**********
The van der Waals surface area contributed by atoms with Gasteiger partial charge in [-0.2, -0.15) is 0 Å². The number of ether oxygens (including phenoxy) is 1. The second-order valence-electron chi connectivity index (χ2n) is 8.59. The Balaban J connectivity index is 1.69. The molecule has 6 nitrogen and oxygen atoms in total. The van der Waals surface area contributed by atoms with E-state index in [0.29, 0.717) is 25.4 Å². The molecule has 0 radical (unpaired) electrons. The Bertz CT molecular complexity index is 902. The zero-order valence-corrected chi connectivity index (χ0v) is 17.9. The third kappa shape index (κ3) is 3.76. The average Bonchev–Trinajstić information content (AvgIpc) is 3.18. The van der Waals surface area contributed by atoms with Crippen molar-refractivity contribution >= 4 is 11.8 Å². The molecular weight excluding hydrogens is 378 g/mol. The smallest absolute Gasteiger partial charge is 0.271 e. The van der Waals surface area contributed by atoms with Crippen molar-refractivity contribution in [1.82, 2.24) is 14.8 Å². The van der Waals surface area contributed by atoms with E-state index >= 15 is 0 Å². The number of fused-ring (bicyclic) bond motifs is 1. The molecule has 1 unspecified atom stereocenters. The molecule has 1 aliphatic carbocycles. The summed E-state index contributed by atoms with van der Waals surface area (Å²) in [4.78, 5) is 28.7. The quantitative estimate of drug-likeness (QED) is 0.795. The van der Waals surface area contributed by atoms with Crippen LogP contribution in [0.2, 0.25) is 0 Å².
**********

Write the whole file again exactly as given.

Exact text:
The van der Waals surface area contributed by atoms with Gasteiger partial charge in [-0.2, -0.15) is 0 Å². The number of ether oxygens (including phenoxy) is 1. The second-order valence-electron chi connectivity index (χ2n) is 8.59. The Balaban J connectivity index is 1.69. The molecule has 6 nitrogen and oxygen atoms in total. The van der Waals surface area contributed by atoms with E-state index in [0.29, 0.717) is 25.4 Å². The molecule has 0 radical (unpaired) electrons. The Bertz CT molecular complexity index is 902. The zero-order valence-corrected chi connectivity index (χ0v) is 17.9. The third kappa shape index (κ3) is 3.76. The average Bonchev–Trinajstić information content (AvgIpc) is 3.18. The van der Waals surface area contributed by atoms with Crippen molar-refractivity contribution >= 4 is 11.8 Å². The molecular weight excluding hydrogens is 378 g/mol. The smallest absolute Gasteiger partial charge is 0.271 e. The van der Waals surface area contributed by atoms with Crippen molar-refractivity contribution in [1.82, 2.24) is 14.8 Å². The van der Waals surface area contributed by atoms with E-state index >= 15 is 0 Å². The number of fused-ring (bicyclic) bond motifs is 1. The molecule has 1 unspecified atom stereocenters. The molecule has 1 aliphatic carbocycles. The summed E-state index contributed by atoms with van der Waals surface area (Å²) in [4.78, 5) is 28.7. The quantitative estimate of drug-likeness (QED) is 0.795. The van der Waals surface area contributed by atoms with Crippen LogP contribution in [0.2, 0.25) is 0 Å².